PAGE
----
President Trump is absolutely right when he says there is a crisis at the southern border. He is, of course, absolutely wrong about what he thinks the crisis is. Mexico is not sending us rapists and murderers. There are no hordes of con artists waiting to invade and harm America. His hyperbolic, racist, fear mongering is not only shameful, it is immoral and a canker on the soul of America.
Liberals are quick to decry Trump’s racist lies and they should. However, now that they control the House of Representatives they could do more to propose policy solutions. The House limited in what they can do but the fifteen plus candidates running for president could articulate clearly what they would do to help ease this crisis if elected. Sadly, for the most part those on the campaign trail are silent on the issue. Unfortunately, I think I know why. They know they have to win in swing states and talking about how to help refugees from other nations isn’t great politics. You have to focus on the bread and butter issues that affect voters directly. No one wants to be the candidate labeled as putting immigrants over citizens.
So here we are: liberals won’t talk about it and Republicans are led by a man who is clearly lying and using the issue as a fear inducing weapon. So what could be done? Imagine a world where we had leaders, not politicians, where we had people committed to principles not just polls. Imagine if we had a citizenry committed to being informed–motivated by doing the right thing regardless of party. Imagine a world committed to ideas and morals who owned the hard labor of democracy not just blamed the other side or its shortcomings.
There are real policy solutions to this crisis here are just a few ideas from the migration policy Institute
- Establishing a border court division of the immigration court system to hear cases denied by asylum officers. This would move current cases through to completion, buying time for hiring and training additional immigration judges and limiting the growth of court case backlogs that now exceed 800,000. Immigration court resources have not been sized in proportion to the dramatic growth of front-line border enforcement resources in the post 9/11 period. Additional asylum officers may also be needed. These imbalances must be addressed for border enforcement to succeed, given the dramatic change in the character of today’s migration flows.
- Changing asylum processing to allow DHS’ well-trained, professional cadre of asylum officers to not only do the initial credible-fear screening of border cases but to see the cases through to completion. Currently, cases that pass the credible-fear screening are turned over to the immigration courts, where they languish for years because of huge backlogs there. Adjusting who does the processing would relieve some of the burdens on immigration judges and the immigration court system and inject timeliness and fairness back into asylum processing, giving both quicker resolution to meritorious cases and ending the perverse incentives that encourage some people without protection claims to file.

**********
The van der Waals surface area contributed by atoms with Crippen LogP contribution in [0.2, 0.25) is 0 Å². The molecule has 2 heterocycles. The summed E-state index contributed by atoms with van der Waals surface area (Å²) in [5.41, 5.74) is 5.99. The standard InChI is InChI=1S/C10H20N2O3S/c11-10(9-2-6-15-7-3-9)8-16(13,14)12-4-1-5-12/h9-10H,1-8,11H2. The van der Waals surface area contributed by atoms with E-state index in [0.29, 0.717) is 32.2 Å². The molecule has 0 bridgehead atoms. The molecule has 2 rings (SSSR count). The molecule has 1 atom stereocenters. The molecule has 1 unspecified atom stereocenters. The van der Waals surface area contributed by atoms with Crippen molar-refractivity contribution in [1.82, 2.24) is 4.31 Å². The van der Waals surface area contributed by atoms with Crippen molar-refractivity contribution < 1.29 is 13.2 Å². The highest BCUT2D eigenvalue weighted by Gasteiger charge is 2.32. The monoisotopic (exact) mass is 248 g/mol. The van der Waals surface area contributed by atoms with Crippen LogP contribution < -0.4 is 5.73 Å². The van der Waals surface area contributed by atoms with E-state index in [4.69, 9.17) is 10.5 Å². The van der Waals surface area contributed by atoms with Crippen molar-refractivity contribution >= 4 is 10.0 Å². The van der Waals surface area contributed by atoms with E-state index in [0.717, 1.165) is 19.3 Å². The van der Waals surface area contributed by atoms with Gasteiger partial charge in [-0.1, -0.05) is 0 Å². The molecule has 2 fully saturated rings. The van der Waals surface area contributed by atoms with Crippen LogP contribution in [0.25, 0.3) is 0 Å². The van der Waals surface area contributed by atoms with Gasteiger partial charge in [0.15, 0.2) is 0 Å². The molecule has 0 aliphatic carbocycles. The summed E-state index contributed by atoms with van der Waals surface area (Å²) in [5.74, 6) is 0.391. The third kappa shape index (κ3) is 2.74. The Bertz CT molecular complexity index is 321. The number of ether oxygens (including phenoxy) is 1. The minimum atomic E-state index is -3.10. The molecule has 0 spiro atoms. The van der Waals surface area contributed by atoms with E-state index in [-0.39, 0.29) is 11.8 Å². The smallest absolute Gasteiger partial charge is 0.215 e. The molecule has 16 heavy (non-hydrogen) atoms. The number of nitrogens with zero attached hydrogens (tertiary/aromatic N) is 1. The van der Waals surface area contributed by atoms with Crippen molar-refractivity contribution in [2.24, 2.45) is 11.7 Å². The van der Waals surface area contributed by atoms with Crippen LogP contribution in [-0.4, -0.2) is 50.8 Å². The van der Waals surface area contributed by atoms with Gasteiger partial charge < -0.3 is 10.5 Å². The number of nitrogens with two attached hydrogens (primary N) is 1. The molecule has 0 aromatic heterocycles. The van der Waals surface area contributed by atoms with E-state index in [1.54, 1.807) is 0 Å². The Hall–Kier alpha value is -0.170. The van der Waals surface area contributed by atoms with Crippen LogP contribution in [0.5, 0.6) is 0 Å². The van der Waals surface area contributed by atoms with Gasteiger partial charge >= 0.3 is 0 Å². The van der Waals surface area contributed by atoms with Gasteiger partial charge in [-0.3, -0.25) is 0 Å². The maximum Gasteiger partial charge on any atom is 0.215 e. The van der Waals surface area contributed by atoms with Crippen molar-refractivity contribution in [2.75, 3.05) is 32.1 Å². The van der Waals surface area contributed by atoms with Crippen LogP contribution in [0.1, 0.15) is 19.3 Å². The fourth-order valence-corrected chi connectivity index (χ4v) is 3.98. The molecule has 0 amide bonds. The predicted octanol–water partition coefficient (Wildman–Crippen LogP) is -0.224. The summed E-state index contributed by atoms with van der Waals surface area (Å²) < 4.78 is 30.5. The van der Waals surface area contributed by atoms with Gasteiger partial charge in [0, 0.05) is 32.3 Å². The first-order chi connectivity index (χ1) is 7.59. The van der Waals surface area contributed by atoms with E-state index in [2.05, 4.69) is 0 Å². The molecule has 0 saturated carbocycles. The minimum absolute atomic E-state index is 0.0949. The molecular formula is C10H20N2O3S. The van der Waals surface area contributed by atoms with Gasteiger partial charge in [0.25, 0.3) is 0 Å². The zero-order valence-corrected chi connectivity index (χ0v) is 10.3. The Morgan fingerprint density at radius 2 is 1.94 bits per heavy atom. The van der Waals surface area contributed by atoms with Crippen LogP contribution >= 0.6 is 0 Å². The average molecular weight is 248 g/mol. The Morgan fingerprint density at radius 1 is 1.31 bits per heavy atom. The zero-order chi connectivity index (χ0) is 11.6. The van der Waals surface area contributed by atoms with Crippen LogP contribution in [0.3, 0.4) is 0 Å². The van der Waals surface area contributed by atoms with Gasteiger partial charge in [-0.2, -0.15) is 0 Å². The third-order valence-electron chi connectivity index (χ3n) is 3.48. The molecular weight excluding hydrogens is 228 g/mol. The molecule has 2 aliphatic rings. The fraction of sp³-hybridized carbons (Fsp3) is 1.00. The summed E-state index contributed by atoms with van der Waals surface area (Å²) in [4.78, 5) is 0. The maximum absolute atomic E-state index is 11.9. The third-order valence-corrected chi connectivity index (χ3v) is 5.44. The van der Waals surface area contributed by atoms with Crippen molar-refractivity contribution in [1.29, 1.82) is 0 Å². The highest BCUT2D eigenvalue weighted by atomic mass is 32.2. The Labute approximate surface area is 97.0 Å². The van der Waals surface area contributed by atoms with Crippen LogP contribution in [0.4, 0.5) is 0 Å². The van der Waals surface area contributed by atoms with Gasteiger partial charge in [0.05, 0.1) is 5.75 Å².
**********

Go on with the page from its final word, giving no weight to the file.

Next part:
- Refitting Border Patrol stations and ICE facilities to accommodate the new flows of predominantly families and children. Today’s needs include improved medical care; suitable detention facilities and capacity; interagency processing arrangements to get children out of Border Patrol and ICE custody within short, legally required periods; and strengthened partnerships with nongovernmental stakeholders to manage the new demands presented by these increasingly humanitarian flows.
- Greater focus on improving capacity and infrastructure at ports of entry, which have not received the same attention as operations between ports of entry. Technology to improve the detection of illicit traffic is essential, especially to interdict the drugs and contraband that the President wrongly claims would be stopped by a wall. Moreover, by declaring that asylum applications would be accepted only at legal ports of entry, but limiting the number allowed each day to file claims (a practice known as metering), the administration is forcing asylum seekers to choose between waiting for months in Mexico or attempting to cross illegally. Inadequate capacity at ports of entry to respond to such edicts has caused a growing humanitarian crisis on both sides of the border.
Or like Jodi Ziesemer recommends we could treat detained migrants as refugees. Using a refugee resettlement model we could permanently resettle tens of thousands of refugees for less than the 6 billion Mr. Trump wants for a wall we know will coast way more than that and not work. In fact a study from the National Bureau of Economic Research found that refugees who entered the US as adults from 2010-14 paid, on average, $21,000 more in taxes than they got in any kind of welfare payments. So investing in refugees today can actually pay dividends in the future.
So what can I do now?
Be informed! Turn off cable news chatter and dial into the serious media who cover the complexities of these issues. Here are some of my thoughts on being “informed”
Demand more of yourself and others in our political discourse.
Reach out to elected officials and ask for their policy approaches regarding the southern border.
Most importantly, in my opinion, learn the stories of these refugees. Reach out to those in your community and pray for the empathy it will require to be our brother’s keeper.
Of course every nation has the right to control their borders. An honest approach to the humanitarian crisis in Central and South America will require soul searching and difficult policies for all Western Hemisphere nations. Fear mongering, racial lies will not only exacerbate the crisis it will risk the soul of the principles that make this nation great.